A Victorian rheumatologist is calling for locally-tailored, evidence-based approaches to low back pain after her research revealed many emergency department patients receive low-value care.
Professor Rachelle Buchbinder was co-investigator in a study that reviewed hospital records for 450 patients diagnosed with non-specific low back pain by Cabrini Malvern’s private ED in 2015.
It found that over one-third of patients (39%) received lumbar spine imaging, 62% had pathology tests and 87% received medications such as opioids, NSAIDs, benzodiazepines and pregabalin.
While the researchers weren’t able to access clinicians’ justifications for these tests and treatments, they said the results suggested that many may have been unnecessary and “at odds with recommendations from evidence-based guidelines”.
“Major issues include underuse of advice, education and exercise prescription and overuse of diagnostic imaging in the absence of clinical features suggestive of serious or specific pathology, as well as overuse of opioids, spinal injections and surgery,” the article published in Emergency Medicine Australia noted.
“Most of the medicines that were prescribed, other than NSAIDs in selected patients without contraindications to their use, are no longer recommended first- or second-line treatment options for low back pain. This is due to high certainty evidence of their lack of efficacy and/or significant potential for harm, particularly when used in combination.”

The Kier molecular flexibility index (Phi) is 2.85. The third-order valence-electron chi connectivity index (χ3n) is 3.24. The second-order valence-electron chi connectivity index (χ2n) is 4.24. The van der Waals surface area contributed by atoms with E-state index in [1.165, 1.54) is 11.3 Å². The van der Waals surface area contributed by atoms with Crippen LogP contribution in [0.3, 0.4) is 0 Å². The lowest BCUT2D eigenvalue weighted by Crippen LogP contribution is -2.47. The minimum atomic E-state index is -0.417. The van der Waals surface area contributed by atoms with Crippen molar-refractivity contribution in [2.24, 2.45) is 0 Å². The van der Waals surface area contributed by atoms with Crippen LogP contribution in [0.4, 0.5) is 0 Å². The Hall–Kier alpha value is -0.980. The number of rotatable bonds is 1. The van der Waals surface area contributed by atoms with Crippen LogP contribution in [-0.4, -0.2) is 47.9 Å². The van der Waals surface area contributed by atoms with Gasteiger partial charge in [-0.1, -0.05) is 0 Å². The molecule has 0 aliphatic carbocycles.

Of the 450 patients included in the study, 66% received opioids and 11% received an opioid with paracetamol.
The liberal use of testing and treatments may be due to “a perceived obligation to perform imaging when patients present for emergency care”, a need to check for infections or contraindications to treatment, routine testing of ED-admitted patients, and “standard practice of providing opioids in emergency care for patients who report pain for any reason above a score of 7 out of 10”.
Professor Buchbinder, Director of Monash-Cabrini Department of Musculoskeletal Health and Clinical Epidemiology, Cabrini Health, said rheumatologists had an important role in optimising low back pain-patient care.
“Rheumatologists are experts in the evidence-informed management of low back pain and GPs and ED physicians may seek their advice, regarding appropriate care,” she told the limbic.
“This care should reduce medicalisation of simple non-specific low back pain, including overuse of low-value imaging, pathology tests, opioid medication, hospitalisation and invasive therapies, while emphasising provision of advice and education and self management.”
Although overall ED practices were “unlikely to have changed” since 2015, a recent stepped-wedge, cluster, randomised trial in four NSW-based EDs showed an evidence-based care model reduced opioid use by 12%, the study authors noted.
The researchers now plan to “locally adapt and evaluate” an evidence-based care model that was tested in the SHAPED trial, with the help of “relevant ED and other clinicians”.
“It will include provision of recovery expectations and same or next day access outpatient rehabilitation services to provide patients with ongoing support,” the paper said.